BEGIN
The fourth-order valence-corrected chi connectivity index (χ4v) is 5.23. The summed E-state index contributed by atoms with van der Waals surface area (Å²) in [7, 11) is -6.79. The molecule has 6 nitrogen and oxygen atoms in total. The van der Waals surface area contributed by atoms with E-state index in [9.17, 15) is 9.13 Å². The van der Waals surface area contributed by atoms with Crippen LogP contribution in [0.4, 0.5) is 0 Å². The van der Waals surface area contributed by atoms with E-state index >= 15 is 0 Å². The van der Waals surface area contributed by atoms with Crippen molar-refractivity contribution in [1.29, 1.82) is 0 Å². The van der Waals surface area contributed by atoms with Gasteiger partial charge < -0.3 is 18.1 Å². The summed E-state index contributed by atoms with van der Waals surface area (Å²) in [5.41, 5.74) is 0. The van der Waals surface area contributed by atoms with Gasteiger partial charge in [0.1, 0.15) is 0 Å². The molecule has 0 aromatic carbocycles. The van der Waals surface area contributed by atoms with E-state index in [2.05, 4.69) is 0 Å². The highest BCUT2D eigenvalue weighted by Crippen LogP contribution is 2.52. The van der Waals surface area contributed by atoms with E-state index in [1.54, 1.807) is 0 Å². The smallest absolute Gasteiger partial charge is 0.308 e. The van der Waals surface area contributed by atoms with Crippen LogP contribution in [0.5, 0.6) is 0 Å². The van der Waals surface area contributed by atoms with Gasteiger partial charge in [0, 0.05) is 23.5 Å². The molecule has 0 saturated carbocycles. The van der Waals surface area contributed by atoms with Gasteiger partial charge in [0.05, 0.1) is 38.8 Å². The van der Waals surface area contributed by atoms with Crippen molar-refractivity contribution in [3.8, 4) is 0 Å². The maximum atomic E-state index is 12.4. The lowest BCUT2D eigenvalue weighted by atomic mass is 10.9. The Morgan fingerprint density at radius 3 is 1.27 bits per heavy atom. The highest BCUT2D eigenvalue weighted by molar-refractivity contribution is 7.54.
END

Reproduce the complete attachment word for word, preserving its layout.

The fourth-order valence-corrected chi connectivity index (χ4v) is 5.23. The summed E-state index contributed by atoms with van der Waals surface area (Å²) in [7, 11) is -6.79. The molecule has 6 nitrogen and oxygen atoms in total. The van der Waals surface area contributed by atoms with E-state index in [9.17, 15) is 9.13 Å². The van der Waals surface area contributed by atoms with Crippen LogP contribution in [0.4, 0.5) is 0 Å². The van der Waals surface area contributed by atoms with E-state index >= 15 is 0 Å². The van der Waals surface area contributed by atoms with Crippen molar-refractivity contribution in [1.29, 1.82) is 0 Å². The van der Waals surface area contributed by atoms with Gasteiger partial charge < -0.3 is 18.1 Å². The summed E-state index contributed by atoms with van der Waals surface area (Å²) in [5.41, 5.74) is 0. The van der Waals surface area contributed by atoms with Gasteiger partial charge in [0.1, 0.15) is 0 Å². The molecule has 0 aromatic carbocycles. The van der Waals surface area contributed by atoms with E-state index in [2.05, 4.69) is 0 Å². The highest BCUT2D eigenvalue weighted by Crippen LogP contribution is 2.52. The van der Waals surface area contributed by atoms with E-state index in [1.54, 1.807) is 0 Å². The smallest absolute Gasteiger partial charge is 0.308 e. The van der Waals surface area contributed by atoms with Crippen LogP contribution in [0.5, 0.6) is 0 Å². The van der Waals surface area contributed by atoms with Gasteiger partial charge in [0, 0.05) is 23.5 Å². The molecule has 0 saturated carbocycles. The van der Waals surface area contributed by atoms with Gasteiger partial charge in [0.05, 0.1) is 38.8 Å². The van der Waals surface area contributed by atoms with Crippen molar-refractivity contribution in [3.8, 4) is 0 Å². The maximum atomic E-state index is 12.4. The lowest BCUT2D eigenvalue weighted by atomic mass is 10.9. The Morgan fingerprint density at radius 3 is 1.27 bits per heavy atom. The highest BCUT2D eigenvalue weighted by molar-refractivity contribution is 7.54.